Photo of Paul Peters

Paul Peters

Associate Professor

Degrees:MES (University of Waterloo), PhD (University of Texas, Austin)
Phone:613-520-2600 x 2134
Office:3304 Health Sciences Building

Primary field of Specialization:

Population Health; Rural Health; Spatial Data Analysis; Health Geography

Research Interests:

Despite decades of universal healthcare in Canada and elsewhere, there still remains pronounced inequalities in the social determinants of health and in health outcomes. These inequalities are manifest between social groups across a range of factors, such as income, education, or ethnicity. At the same time, these inequalities are spatially evident, with differences between provinces, regions, villages, and neighbourhoods. Perhaps counterintuitively, the patterns and processes of these inequalities can be measured using large data sources, sometimes termed “big data.” The focus of my research is on these persistent social and structural inequalities of health in small places and small spaces.

The substantive areas of my research are varied, but they are connected methodologically by the use of linked administrative and survey data, whether analysing problems manifest in small areas, or in small places. I prefer research projects that are collaborative in nature and engage with diverse international colleagues across disciplines and domains. My active research projects include: small-area rate variation for high health system users in rural areas, agent-based models of population change in rural and remote communities; and, data methods for modelling environmental health. Each of these projects is grounded in a commitment to conduct research informed by the communities and the subjects under study.

Visit the Spatial Determinants Lab to learn more!

Select Publications:

Slaunwhite A, Ronis S, Miller D, & PA Peters. (2018) “Seasonal variations in psychiatric admissions to hospital.” Canadian Psychiatry.

Peters PA, Carson D, Carson D, Porter R, Ensign P, & A Vuin. (2018) “My village is dying? Integrating methods from the inside-out.” Canadian Review of Sociology. 55(3).

Peters PA. (2017). “Population health and population change: a spatio-temporal analysis of New Brunswick communities.” Journal of New Brunswick Studies. 8(2): 87-109.

Crouse DL, Pinault L, Balram A, Hystad P, Peters PA, Chen H, van Donkelaar A, Martin RV, Menard R, Robichaud A, & P Villeneuve. (2017) “Urban greenness is associated with reduced risks of mortality in Canada’s largest cities: Results from a national cohort study.” Lancet: Planetary Health. 1(7): e289-e297.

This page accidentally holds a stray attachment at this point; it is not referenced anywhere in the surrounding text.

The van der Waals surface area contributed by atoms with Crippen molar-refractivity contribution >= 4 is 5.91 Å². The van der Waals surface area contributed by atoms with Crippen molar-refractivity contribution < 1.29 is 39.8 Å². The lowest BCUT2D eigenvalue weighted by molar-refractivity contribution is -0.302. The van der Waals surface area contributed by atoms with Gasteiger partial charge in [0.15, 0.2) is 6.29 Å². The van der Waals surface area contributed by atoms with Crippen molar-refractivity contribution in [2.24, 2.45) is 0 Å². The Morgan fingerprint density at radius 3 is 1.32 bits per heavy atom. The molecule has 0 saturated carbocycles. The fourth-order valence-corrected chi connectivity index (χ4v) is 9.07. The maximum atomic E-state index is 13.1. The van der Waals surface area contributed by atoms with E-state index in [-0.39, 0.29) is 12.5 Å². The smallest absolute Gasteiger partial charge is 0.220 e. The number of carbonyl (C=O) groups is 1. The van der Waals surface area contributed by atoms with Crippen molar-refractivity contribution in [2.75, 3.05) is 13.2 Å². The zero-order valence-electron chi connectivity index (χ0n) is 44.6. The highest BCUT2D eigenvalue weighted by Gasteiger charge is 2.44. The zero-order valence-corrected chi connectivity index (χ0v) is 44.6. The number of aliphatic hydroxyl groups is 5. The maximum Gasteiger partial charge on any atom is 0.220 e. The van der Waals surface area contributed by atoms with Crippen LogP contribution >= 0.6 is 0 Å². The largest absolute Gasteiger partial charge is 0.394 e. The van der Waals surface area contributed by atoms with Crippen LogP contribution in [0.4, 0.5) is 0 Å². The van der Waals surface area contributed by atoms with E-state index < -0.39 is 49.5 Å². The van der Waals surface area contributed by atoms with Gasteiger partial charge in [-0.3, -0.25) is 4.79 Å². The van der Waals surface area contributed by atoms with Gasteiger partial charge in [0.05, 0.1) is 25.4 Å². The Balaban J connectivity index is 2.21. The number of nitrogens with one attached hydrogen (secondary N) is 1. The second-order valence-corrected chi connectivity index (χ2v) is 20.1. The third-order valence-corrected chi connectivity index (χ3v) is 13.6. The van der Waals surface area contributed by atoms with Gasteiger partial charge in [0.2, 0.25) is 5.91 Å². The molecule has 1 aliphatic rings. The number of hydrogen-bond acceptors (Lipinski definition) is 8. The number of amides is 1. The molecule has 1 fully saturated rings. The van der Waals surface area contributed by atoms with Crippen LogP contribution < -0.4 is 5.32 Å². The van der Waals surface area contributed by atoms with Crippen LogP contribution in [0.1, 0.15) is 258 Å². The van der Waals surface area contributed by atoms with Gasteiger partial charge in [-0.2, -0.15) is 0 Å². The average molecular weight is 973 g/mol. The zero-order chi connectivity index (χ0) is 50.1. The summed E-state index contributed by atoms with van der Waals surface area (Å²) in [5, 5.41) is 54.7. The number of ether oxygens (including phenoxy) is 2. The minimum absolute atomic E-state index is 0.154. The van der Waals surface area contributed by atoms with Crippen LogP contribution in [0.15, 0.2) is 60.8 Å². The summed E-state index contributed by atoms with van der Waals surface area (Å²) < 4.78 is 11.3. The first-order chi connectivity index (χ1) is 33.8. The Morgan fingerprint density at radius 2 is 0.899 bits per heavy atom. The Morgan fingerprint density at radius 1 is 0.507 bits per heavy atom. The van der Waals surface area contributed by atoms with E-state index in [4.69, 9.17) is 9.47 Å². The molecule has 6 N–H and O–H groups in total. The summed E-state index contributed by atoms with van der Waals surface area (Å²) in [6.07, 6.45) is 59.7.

Slaunwhite AK, McEachern J, Ronis S, & PA Peters. (2017) “Alcohol Distribution Reforms and School Proximity to Liquor Sales Outlets in New Brunswick.” Canadian Journal of Public Health. 108(5-6): 488-496.

Slaunwhite AK, Ronis S, Sun Y, & Peters PA. (2017) “The Emotional Health and Wellbeing of Canadians that Care for Persons with Mental Health or Addictions Problems.” Health and Social Care in the Community. 25(3): 840-847.

Peters PA, Taylor A, Carson D, & Koch A (2016). Modelling settlement futures: Techniques and challenges. In A Taylor, DB Carson, PC Ensign, L Husky, R Rasmussen and G Saxinger (Eds), Settlements at the Edge: Remote human settlements in developed nations. Gloucester, UK: Edward Elgar, 270-292.

Peters PA, Taylor,A, Carson D, & Brokensha H. (2016). Sources of data for settlement level analyses in sparsely populated areas. In A Taylor, DB Carson, PC Ensign, L Husky, R Rasmussen and G Saxinger (Eds), Settlements at the Edge: Remote human settlements in developed nations. Gloucester, UK: Edward Elgar, 153-176.

Crouse DL, Peters PA, Hystad P, Brook JR, van Donkelaar A, Martin RV, Villeneuve PJ, Jerrett M, Goldberg M, Pope III CA, Brauer M, Brook RD, Robichaud A, Menard R, Labrecque A, & Burnett RT. (2015). Associations between ambient PM2.5, NO2, and O3: three ambient air pollutants and mortality in the Canadian Census Health and Environment Cohort (CanCHEC) over a 16 year follow-up. Environmental Health Perspectives. 123(11): 1180-1186.

Crouse DL, Peters PA, Villeneuve PJ, Proux MO, Shin H, Goldberg MS, Johnson M, Wheeler A, Allen RW, Atari DO, Jerrett M, Brauer M, Brook JR, & Burnett RT. (2015). Long-term exposure to traffic-derived NO2 is associated with risk of cardiovascular mortality in 10 Canadian cities: a cohort study. Journal of Exposure Science and Environmental Epidemiology. 25(5): 482-489.

Park J & Peters PA. (2014) Mortality from diabetes mellitus, 2004 to 2008: A multiple-cause-of-death analysis. Health Reports. 25(3): 12-18.

Peters PA. (2013) Inequalities in life expectancy between residents of Inuit Nunangat and of the rest of Canada, an age- and cause- decomposition from 1989-2008. Health Reports. 24(12): 3-9.

Peters PA, Tjepkema M, Fines P, Wilkins R, Crouse DL, Chan PC, & Burnett RT. (2013) Data Resource Profile: 1991 Canadian Census cohort. International Journal of Epidemiology. 42(5): 1319-1326.

Peters PA, Oliver LN, & Kohen D. (2013) Mortality among children and youth in high-percentage First Nations identity areas, 2000-2002 and 2005-2007. Rural & Remote Health 13(2424): 1-19.

Peters PA, Oliver LN, & Carrière GM. (2012). Geozones: an area-based method for analysis of health outcomes. Health Reports. 23(1): 55-64.

Peters PA. (2012) Shifting transitions: health inequalities in Inuit Nunangat in perspective. Journal of Rural and Community Development, 7(1): 36-58.

Crouse DL, Peters PA, van Donkelaar A, Goldberg MS, Villeneuve PJ, Brion O, Khan S, Atari DO, Jerrett M, Arden Pope III C, Brauer M, Brook JR, Martin RV, Stieb D, & Burnett RT. (2012). Risk of Nonaccidental and Cardiovascular Mortality in Relation to Long-term Exposure to Low Concentrations of Fine Particulate Matter: A Canadian National-level Cohort Study. Environmental Health Perspectives, 120(5): 708-714.